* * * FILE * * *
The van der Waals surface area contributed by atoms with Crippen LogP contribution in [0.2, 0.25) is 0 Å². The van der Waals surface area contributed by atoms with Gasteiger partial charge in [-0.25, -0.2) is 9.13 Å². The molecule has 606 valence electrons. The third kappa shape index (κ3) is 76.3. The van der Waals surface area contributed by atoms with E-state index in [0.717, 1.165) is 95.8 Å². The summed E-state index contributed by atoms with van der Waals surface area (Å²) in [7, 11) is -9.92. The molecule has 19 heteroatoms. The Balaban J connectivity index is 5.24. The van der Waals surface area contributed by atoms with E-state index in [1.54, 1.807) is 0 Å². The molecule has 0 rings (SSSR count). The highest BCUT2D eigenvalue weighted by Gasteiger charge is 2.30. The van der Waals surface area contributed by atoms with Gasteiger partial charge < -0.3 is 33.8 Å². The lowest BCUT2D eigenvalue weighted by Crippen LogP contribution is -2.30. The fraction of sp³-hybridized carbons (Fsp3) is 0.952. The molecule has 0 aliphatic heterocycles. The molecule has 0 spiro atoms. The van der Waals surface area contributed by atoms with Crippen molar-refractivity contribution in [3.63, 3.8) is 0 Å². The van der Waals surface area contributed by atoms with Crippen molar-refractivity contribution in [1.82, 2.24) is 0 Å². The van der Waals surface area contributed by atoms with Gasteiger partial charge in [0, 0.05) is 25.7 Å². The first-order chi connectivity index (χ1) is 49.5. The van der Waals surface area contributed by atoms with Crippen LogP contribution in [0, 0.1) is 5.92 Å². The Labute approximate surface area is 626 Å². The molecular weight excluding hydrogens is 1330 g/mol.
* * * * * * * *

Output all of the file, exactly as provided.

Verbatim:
The van der Waals surface area contributed by atoms with Crippen LogP contribution in [0.2, 0.25) is 0 Å². The van der Waals surface area contributed by atoms with Gasteiger partial charge in [-0.25, -0.2) is 9.13 Å². The molecule has 606 valence electrons. The third kappa shape index (κ3) is 76.3. The van der Waals surface area contributed by atoms with E-state index in [0.717, 1.165) is 95.8 Å². The summed E-state index contributed by atoms with van der Waals surface area (Å²) in [7, 11) is -9.92. The molecule has 19 heteroatoms. The Balaban J connectivity index is 5.24. The van der Waals surface area contributed by atoms with E-state index in [1.54, 1.807) is 0 Å². The molecule has 0 rings (SSSR count). The highest BCUT2D eigenvalue weighted by Gasteiger charge is 2.30. The van der Waals surface area contributed by atoms with Gasteiger partial charge < -0.3 is 33.8 Å². The lowest BCUT2D eigenvalue weighted by Crippen LogP contribution is -2.30. The fraction of sp³-hybridized carbons (Fsp3) is 0.952. The molecule has 0 aliphatic heterocycles. The molecule has 0 spiro atoms. The van der Waals surface area contributed by atoms with Crippen molar-refractivity contribution in [3.63, 3.8) is 0 Å². The van der Waals surface area contributed by atoms with Crippen molar-refractivity contribution in [1.82, 2.24) is 0 Å². The van der Waals surface area contributed by atoms with Gasteiger partial charge in [0, 0.05) is 25.7 Å². The first-order chi connectivity index (χ1) is 49.5. The van der Waals surface area contributed by atoms with Crippen LogP contribution in [0, 0.1) is 5.92 Å². The Labute approximate surface area is 626 Å². The molecular weight excluding hydrogens is 1330 g/mol.